Covid-19

Practice: Focus on becoming a vector of blessing rather than a vector of disease. The next time you wash your hands, instead of singing the abc song or something else to make sure you spend long enough scrubbing, do this instead: Call to mind an act of kindness, hesed, you were offered today. Think about it for a moment, how it felt, who the person was. Then think of a kindness you can offer to someone else between now and the next time you wash.

Further thought: Everyone is talking right now about Covid-19. We are following the disease and its spread in an unprecedented manner. Such coverage awakens caution which can quickly become fear. I worry about three groups: our elderly, most at risk for the disease, our children, least able to understand what is happening around them, and medical professionals and first responders.

We need to be thoughtful and caring of each group. We want to slow the spread of the disease by handwashing, by refraining from hugs and hand shakes, and avoiding as much as possible touching our faces. Typically, the virus spreads by touching something contaminated and then touching your face where it can enter the body. It is an act of kindness, hesed, towards those most at risk and to medical professionals to slow the spread so that there are sufficient resources to care for those who are ill. We are partners with God in bringing healing into the world.

Children know this is going on. They are hearing all the adults and even their friends at school talking about it. We need to reassure them. Less than 2% of all cases involve under 20s.  I was visiting some cousins, aged 8, 11, and 13, this week in Washington DC. When I told them that people under 20 aren’t getting sick, they looked relieved. The next night at dinner their parents told me they hadn’t thought about reassuring their children. They were grateful that I had shared this information because their children remembered it, shared it with their friends, and clearly felt safer.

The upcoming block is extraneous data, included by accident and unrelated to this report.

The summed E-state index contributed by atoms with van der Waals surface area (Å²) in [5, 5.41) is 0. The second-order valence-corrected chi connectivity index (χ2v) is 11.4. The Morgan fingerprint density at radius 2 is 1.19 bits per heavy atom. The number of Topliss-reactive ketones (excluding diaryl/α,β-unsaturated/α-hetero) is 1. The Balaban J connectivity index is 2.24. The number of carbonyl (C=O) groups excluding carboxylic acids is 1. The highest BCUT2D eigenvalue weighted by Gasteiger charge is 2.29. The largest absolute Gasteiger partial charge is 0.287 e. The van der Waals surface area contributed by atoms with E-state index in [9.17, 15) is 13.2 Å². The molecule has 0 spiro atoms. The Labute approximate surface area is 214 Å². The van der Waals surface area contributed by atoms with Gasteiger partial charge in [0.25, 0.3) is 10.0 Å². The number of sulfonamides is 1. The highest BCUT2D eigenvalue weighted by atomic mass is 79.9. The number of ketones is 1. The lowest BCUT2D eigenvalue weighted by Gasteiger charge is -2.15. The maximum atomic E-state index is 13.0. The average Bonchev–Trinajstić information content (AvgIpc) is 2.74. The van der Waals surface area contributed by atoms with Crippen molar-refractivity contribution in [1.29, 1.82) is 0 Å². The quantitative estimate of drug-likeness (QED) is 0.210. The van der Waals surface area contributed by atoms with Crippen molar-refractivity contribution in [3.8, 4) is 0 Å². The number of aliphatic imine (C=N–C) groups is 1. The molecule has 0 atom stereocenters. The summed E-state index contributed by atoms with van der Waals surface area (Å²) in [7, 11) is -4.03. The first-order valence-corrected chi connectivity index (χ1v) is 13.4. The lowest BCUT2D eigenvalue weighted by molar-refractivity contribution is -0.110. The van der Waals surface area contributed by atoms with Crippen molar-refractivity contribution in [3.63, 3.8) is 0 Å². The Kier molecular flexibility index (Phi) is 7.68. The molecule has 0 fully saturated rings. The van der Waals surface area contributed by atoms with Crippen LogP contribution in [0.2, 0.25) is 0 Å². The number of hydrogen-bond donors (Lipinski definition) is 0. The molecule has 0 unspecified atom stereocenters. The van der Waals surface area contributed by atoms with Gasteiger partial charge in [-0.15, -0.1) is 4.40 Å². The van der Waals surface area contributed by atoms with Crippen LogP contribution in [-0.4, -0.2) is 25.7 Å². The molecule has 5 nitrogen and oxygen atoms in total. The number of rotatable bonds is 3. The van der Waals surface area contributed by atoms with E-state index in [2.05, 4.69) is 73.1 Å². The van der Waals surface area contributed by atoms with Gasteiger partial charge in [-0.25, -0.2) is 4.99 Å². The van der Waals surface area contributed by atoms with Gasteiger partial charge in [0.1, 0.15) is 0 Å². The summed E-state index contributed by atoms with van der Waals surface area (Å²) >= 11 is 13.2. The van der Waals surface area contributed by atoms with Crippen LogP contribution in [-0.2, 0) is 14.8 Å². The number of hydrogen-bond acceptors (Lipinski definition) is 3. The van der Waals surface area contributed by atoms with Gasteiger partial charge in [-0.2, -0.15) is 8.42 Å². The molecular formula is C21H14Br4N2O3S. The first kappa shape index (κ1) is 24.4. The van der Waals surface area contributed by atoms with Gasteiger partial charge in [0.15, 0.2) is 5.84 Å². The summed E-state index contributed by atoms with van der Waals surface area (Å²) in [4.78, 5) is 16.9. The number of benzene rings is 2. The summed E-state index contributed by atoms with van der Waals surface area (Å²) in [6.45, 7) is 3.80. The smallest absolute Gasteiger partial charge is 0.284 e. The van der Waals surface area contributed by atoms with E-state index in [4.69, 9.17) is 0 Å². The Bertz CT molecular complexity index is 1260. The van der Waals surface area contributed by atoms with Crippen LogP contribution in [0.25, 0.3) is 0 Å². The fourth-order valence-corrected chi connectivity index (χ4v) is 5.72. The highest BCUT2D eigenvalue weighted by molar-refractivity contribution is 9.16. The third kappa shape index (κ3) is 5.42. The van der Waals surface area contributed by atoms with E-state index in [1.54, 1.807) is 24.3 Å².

We also need to plan. Enough people may become ill that it overwhelms our care givers. There may be a need to help and we will wait and see. We as an institution will keep following CDC and local health guidelines.  I also suggest thinking through how we can be in touch with our community to offer support as needed. It may be as simple as an older person with the disease needing help getting groceries and aspirin. It may be as simple as reassuring people that they are part of a network that cares for them.

We cannot let ourselves be overwhelmed by fear. This virus has quickly spread across the world. I challenge us to act with such kindness and blessing towards others, encouraging them to do the same, so that it too spreads over the whole world. Imagine: we can be ground zero for kindness and blessing. 

I wish everyone a Shabbat of rest and healing.

Rabbi David Booth

 

 

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